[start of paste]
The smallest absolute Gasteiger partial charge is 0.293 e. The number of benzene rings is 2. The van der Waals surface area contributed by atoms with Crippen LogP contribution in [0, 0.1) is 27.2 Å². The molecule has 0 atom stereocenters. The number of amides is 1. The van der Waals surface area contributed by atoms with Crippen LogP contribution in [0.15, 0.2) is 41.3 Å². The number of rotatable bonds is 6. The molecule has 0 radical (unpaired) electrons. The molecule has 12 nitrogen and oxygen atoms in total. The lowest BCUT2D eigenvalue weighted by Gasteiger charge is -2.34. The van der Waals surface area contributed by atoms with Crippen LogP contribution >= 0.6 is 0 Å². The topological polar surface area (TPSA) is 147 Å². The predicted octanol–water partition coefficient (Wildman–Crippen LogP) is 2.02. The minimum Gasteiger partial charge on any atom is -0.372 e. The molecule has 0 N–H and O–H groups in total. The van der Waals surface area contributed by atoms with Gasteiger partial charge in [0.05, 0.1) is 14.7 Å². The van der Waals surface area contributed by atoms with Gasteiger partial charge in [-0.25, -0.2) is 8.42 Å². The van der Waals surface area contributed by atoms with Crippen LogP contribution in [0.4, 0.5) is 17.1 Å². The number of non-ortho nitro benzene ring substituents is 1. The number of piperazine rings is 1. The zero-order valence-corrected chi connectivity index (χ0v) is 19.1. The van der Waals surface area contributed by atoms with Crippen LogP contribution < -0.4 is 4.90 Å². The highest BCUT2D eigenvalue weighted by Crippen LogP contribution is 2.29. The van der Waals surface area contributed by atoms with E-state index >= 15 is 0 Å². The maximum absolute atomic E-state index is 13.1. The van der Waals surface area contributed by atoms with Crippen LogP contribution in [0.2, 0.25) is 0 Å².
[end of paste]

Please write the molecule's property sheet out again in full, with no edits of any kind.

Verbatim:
The smallest absolute Gasteiger partial charge is 0.293 e. The number of benzene rings is 2. The van der Waals surface area contributed by atoms with Crippen LogP contribution in [0, 0.1) is 27.2 Å². The molecule has 0 atom stereocenters. The number of amides is 1. The van der Waals surface area contributed by atoms with Crippen LogP contribution in [0.15, 0.2) is 41.3 Å². The number of rotatable bonds is 6. The molecule has 0 radical (unpaired) electrons. The molecule has 12 nitrogen and oxygen atoms in total. The lowest BCUT2D eigenvalue weighted by Gasteiger charge is -2.34. The van der Waals surface area contributed by atoms with Crippen LogP contribution >= 0.6 is 0 Å². The topological polar surface area (TPSA) is 147 Å². The predicted octanol–water partition coefficient (Wildman–Crippen LogP) is 2.02. The minimum Gasteiger partial charge on any atom is -0.372 e. The molecule has 0 N–H and O–H groups in total. The van der Waals surface area contributed by atoms with Gasteiger partial charge in [0.05, 0.1) is 14.7 Å². The van der Waals surface area contributed by atoms with Gasteiger partial charge in [-0.25, -0.2) is 8.42 Å². The van der Waals surface area contributed by atoms with Crippen LogP contribution in [0.4, 0.5) is 17.1 Å². The number of non-ortho nitro benzene ring substituents is 1. The number of piperazine rings is 1. The zero-order valence-corrected chi connectivity index (χ0v) is 19.1. The van der Waals surface area contributed by atoms with Crippen LogP contribution < -0.4 is 4.90 Å². The highest BCUT2D eigenvalue weighted by Crippen LogP contribution is 2.29. The van der Waals surface area contributed by atoms with E-state index >= 15 is 0 Å². The maximum absolute atomic E-state index is 13.1. The van der Waals surface area contributed by atoms with Crippen LogP contribution in [0.2, 0.25) is 0 Å².